William Kentridge’s recent work is situated on the border between art and science: by examining our perception and understanding of time, he reconsiders the creative process. A work in progress in the truest sense, The Refusal of Time continues and deepens the polymorphic, dreamlike, political and humanist body of work developed by Kentridge from his very earliest days as an artist. An installation with performance elements, The Refusal of Time was conceived by Kentridge and science historian Peter Galison for Documenta 13, and realized in collaboration with video filmmaker Catherine Meyburgh and composer Philip Miller, both of whom worked with Kentridge and Galison for a year. Time in its various manifestations–narrative, fragmented, slowed down and speeded up; distortions of space-time; simultaneity–is explored through various media, including dance, film, music and spoken word. The book itself is a work of art; it includes sketches and notebooks, all the texts read during the performance, pictures from the rehearsals and workshop as well as highlights of the show, interviews and drawings created specially for it by Kentridge.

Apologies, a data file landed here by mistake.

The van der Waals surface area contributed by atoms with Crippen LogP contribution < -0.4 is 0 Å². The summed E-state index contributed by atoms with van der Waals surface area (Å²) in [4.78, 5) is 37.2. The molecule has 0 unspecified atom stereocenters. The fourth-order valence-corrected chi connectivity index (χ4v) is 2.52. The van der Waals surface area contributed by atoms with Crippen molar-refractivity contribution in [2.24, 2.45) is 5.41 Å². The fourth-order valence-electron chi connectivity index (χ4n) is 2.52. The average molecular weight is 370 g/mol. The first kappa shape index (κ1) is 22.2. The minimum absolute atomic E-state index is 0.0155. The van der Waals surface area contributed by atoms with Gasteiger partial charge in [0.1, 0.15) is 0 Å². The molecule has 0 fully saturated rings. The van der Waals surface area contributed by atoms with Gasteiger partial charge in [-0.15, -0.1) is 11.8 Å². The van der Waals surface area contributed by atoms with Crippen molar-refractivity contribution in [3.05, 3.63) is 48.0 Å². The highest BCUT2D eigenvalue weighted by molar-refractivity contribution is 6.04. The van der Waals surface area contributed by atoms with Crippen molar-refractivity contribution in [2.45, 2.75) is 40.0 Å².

Wanderlust highlights artists as voyagers who leave their studios to make art. This book (and the exhibition it accompanies) is the first comprehensive survey of the artist’s need to roam and the work that emerges from this need. Wanderlust presents the work of under-recognized yet pioneering artists alongside their well-known counterparts, and represents works that vary in process, with some artists working as solitary figures implanting themselves physically on the landscape while others perform and create movements in a collaborative manner or in public.